|Alma mater||Cardiff University|
|Thesis||British Mandate of Palestine|
Yehuda Bauer (Hebrew: יהודה באואר; born April 6, 1926) is a Czech-born Israeli historian and scholar of the Holocaust. He is a professor of Holocaust Studies at the Avraham Harman Institute of Contemporary Jewry at the Hebrew University of Jerusalem.
Yehuda Bauer was born in Prague, Czechoslovakia and fluent in Czech, Slovak and German. He later learned Hebrew, Yiddish, English, French and Polish. His father had strong Zionist convictions and during the 1930s he tried to raise money to relocate his family to the British Mandate of Palestine. On the day Nazi Germany annexed Czechoslovakia, March 15, 1939, the family immigrated to Palestine by managing to get past Nazi officials on a train which slipped them over the border into Poland. From there they moved via Romania to Palestine.
Bauer attended high school in Haifa and at sixteen, inspired by his history teacher, Rachel Krulik, he decided to dedicate himself to studying history. Upon completing high school, he joined the Palmach. He attended Cardiff University in Wales on a British scholarship, interrupting his studies to fight in the 1948 Arab-Israeli War, after which he completed his degree.
Bauer returned to Israel to join Kibbutz Shoval and began his graduate work in history at the Hebrew University. He received his doctorate in 1960 for a thesis on the British Mandate of Palestine. The following year, he began teaching at the Institute for Contemporary Jewry at the Hebrew University.
He served on the central committee of Mapam, then the junior partner party of Israel's ruling Mapai (Israel Labour Party), and was a visiting professor at Brandeis University, Yale University, Richard Stockton College, and Clark University. He was the founding editor of the journal Holocaust and Genocide Studies, and served on the editorial board of the Encyclopaedia of the Holocaust, published by Yad Vashem in 1990.
Bauer specializes in the Holocaust, antisemitism —a word which he insists should be written unhyphenated—and the Jewish resistance movement during the Holocaust, and he has argued for a wider definition of the term. In Bauer's view, resistance to the Nazis comprised not only physical opposition but any activity that gave the Jewish people dignity and humanity in the most humiliating and inhumane conditions. Furthermore, Bauer has disputed the popular view that most Jews went to their deaths passively—"like sheep to the slaughter". He argues that, given the conditions in which the Jews of Eastern Europe had to endure, what is surprising is not how little resistance there was, but rather how much. Bauer has defended Rudolf Kastner and the Aid and Rescue Committee, who have been criticized for allegedly not publicizing the Vrba-Wetzler report which documented the deportation of the Hungarian Jews to Auschwitz. According to Bauer, conditions prevented Kastner and other Jewish leaders from publicizing what they knew, and prevented Jews from escaping.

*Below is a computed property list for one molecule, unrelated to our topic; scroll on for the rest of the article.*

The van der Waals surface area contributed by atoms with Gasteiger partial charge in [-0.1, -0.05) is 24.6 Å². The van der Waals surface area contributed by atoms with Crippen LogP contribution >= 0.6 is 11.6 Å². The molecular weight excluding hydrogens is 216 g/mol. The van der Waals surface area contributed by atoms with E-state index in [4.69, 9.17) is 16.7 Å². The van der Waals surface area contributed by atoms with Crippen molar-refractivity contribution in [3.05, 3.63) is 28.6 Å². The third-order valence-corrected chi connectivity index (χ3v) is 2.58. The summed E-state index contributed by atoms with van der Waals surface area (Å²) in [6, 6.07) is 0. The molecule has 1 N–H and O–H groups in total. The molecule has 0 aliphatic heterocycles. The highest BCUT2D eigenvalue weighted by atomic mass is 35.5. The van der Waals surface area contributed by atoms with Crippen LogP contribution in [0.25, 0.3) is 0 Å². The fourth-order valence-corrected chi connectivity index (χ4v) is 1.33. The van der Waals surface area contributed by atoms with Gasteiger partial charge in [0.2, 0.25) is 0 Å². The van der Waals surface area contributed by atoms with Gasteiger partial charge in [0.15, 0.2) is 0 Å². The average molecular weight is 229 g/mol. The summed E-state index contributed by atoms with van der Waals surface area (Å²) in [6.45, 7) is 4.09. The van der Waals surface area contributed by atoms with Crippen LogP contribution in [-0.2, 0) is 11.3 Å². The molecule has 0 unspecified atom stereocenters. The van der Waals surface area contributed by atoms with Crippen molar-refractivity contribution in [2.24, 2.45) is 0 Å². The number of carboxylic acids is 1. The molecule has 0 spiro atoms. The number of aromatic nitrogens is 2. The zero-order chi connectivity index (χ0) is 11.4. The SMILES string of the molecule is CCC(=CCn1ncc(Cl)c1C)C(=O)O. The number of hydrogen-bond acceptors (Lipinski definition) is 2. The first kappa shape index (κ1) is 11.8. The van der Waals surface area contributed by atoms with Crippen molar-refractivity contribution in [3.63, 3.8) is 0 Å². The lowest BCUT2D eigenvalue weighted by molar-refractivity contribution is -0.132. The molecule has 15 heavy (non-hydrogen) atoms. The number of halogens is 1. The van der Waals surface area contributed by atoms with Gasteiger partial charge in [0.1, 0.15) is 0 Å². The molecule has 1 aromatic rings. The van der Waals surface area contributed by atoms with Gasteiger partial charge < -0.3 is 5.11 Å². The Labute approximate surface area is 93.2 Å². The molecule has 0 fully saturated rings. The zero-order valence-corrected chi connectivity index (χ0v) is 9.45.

Bauer believes that Hitler was the key figure who caused the Holocaust, and that at some point in the later half of 1941, he gave a series of orders which called for the genocide of the entire Jewish population. Bauer has pointed to the discovery of an entry in Himmler's notebook dated December 18, 1941 where Himmler wrote down the question "What to do with the Jews of Russia?" According to the same notebook, Hitler's response to the question was "Exterminate them as partisans." In Bauer's view, this is as close as historians will ever get to a definitive order from Hitler ordering the Holocaust. Bauer believes that, at about the same time, Hitler gave further verbal orders for the Holocaust, but unfortunately for historians, nobody bothered to write them down. What the Nazis called the "Final Solution of the Jewish Question" is considered to have been formalized at the Wannsee Conference on January 20, 1942, although Bauer has rejected this view, calling it a "silly story”.